Twilio’s ‘draw the owl’ value is the perfect case study. “In a symbolic, self-referential way, some employees took it on their own to create a mural in our office by literally drawing the owl. I thought that was really cool and a direct result of living the value. When people evoked values on their own without prompting, that’s when you know it’s going well,” says Lawson. “Alternatively, several years ago Twilio had five different build-and-release systems for its software. What happened was that five separate teams wanted a slightly improved version of the system, so they each “drew the owl” and built their own. The end result was various degrees of quality, test coverage of availability of those systems. It was a mess. When I caught wind of it, I asked why the hell would we have five different build systems. The response was: ‘Well, draw the owl. We had a problem; we solved it.’ That was an interesting and unintended application.”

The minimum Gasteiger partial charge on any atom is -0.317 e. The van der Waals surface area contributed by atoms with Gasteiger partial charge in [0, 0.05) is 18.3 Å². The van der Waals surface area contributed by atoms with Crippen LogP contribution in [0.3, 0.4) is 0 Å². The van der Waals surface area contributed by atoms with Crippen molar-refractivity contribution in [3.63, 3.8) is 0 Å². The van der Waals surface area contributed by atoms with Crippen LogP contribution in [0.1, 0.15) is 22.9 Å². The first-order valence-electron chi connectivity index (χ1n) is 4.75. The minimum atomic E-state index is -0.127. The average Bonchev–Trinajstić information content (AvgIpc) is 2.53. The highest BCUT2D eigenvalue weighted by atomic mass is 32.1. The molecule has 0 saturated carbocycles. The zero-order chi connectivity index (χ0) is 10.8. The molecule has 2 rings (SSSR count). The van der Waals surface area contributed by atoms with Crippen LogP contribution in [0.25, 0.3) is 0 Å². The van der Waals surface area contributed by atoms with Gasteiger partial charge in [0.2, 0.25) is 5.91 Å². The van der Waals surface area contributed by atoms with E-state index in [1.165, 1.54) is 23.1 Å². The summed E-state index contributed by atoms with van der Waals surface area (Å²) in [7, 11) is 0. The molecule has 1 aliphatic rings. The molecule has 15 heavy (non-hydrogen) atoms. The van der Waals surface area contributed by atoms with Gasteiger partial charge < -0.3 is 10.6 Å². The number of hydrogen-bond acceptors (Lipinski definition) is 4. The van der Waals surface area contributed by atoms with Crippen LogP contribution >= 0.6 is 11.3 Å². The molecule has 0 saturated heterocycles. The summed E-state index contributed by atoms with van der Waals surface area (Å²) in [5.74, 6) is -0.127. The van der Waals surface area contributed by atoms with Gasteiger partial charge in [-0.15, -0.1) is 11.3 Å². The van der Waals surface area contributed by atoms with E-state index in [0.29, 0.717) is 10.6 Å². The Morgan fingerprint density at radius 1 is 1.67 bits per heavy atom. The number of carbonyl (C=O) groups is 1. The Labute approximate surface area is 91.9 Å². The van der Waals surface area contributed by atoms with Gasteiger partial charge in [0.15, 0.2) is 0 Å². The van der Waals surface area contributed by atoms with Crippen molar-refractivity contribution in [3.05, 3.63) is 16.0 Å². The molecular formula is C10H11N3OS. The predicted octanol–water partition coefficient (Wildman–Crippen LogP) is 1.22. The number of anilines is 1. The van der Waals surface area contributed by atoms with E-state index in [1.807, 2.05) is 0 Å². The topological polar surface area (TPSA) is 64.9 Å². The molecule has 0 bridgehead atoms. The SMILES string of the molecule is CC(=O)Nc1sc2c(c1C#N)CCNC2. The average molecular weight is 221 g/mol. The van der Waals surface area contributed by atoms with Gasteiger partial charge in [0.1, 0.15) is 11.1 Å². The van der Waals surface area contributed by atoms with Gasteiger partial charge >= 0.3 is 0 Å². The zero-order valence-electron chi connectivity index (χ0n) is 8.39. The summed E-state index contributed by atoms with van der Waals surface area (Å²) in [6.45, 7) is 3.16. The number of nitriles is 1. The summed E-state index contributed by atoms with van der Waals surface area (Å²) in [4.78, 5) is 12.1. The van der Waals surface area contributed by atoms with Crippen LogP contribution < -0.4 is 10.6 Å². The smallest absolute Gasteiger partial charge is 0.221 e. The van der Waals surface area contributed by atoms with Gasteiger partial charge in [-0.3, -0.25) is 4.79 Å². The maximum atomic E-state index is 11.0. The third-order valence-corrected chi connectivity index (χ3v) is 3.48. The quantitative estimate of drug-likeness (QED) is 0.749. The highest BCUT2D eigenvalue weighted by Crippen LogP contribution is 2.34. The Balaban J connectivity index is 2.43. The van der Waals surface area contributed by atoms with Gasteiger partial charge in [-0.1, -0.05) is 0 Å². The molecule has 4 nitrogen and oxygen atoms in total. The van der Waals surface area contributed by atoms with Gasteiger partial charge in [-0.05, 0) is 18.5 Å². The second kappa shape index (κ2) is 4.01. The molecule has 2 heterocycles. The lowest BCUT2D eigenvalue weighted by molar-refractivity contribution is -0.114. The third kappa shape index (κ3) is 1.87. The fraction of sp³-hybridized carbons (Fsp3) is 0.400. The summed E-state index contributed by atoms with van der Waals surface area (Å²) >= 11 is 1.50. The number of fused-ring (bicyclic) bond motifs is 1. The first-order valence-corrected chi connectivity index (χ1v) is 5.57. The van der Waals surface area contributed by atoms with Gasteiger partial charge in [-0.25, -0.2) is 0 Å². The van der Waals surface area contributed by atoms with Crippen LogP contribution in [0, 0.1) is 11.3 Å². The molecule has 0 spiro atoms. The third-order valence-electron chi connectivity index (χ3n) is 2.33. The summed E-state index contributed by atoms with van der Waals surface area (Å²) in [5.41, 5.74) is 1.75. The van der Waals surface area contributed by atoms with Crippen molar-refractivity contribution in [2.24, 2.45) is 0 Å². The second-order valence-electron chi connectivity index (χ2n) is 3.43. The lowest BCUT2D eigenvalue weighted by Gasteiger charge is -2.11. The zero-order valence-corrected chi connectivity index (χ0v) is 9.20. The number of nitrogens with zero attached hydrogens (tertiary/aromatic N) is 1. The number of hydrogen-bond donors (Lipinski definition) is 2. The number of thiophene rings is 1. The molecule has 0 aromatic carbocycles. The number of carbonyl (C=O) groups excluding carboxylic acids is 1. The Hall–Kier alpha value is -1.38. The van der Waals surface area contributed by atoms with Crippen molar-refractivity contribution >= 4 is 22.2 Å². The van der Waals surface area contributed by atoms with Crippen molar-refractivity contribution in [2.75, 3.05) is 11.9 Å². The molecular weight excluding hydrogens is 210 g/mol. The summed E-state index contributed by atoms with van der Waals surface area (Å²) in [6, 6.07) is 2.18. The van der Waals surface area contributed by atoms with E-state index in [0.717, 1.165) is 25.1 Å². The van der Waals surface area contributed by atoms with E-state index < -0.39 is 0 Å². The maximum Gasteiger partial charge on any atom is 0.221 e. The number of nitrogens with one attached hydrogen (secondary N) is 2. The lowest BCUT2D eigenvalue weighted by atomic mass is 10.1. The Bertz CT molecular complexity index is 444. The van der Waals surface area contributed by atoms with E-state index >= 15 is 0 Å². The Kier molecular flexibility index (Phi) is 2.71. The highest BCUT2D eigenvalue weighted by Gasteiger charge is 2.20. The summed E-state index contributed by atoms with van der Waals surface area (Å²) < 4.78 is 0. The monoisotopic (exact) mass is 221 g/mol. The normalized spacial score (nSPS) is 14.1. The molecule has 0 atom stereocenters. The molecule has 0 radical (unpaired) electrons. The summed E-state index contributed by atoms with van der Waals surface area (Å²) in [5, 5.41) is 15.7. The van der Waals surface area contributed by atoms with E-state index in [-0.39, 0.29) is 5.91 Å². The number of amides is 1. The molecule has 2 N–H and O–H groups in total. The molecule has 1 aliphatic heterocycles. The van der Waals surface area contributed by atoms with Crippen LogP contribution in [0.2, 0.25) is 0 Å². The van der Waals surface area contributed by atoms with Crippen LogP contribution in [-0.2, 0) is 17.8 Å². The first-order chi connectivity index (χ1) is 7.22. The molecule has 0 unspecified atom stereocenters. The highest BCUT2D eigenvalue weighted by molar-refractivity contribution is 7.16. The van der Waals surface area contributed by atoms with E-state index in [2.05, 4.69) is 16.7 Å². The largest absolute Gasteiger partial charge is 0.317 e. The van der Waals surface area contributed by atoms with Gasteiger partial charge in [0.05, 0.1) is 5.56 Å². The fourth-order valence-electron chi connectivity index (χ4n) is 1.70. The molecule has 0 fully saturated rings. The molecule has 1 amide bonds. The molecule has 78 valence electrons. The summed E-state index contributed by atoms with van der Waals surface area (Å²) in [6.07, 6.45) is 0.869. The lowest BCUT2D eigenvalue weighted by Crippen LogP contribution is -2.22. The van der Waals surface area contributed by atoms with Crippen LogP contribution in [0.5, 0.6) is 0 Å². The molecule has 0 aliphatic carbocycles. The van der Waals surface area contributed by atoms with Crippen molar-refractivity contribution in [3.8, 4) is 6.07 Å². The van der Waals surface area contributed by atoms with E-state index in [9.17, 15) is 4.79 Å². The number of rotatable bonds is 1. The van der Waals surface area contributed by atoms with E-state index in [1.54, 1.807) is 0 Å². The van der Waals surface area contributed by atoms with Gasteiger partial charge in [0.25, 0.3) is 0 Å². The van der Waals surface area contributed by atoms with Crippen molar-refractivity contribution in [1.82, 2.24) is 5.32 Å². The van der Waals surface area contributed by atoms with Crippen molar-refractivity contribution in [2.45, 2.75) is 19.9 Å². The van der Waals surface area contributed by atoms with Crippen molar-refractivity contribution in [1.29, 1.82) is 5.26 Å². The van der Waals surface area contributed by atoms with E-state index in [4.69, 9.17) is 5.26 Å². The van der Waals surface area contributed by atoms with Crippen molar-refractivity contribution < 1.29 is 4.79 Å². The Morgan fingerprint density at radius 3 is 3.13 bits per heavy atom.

Expect your people to build from your values in ways you never thought. But their interpretations may not be the ideal application. Monitor how values manifest.
The bottom line: frequently assess how your values translate into reality throughout your company. “I never would have thought that draw the owl would be interpreted in a way that, in retrospect, looks silly,” says Lawson. “We concluded that it’s actually good to draw the owl, but that, at some point, it’s leadership’s job to see what’s happening in context. If there’s a problem that needs to be solved, go in and solve it in a more holistic, thorough way.”
If companies work so diligently to articulate and live their values, it’s easy to see how they may resist changing them. But the truth is that a company’s values, like the organization itself, follow a lifecycle. “Say you’ve articulated your values, lived with them for a few years and realize that they may not exactly fit. It happens,” says Lawson. “Remember the analogy to the teenage years? How many of you perfectly articulated and instituted your life’s guiding principles at 13 years old? You shouldn’t expect to flawlessly express your company values when so much is changing: headcount, product, your founders as leaders — you name it.”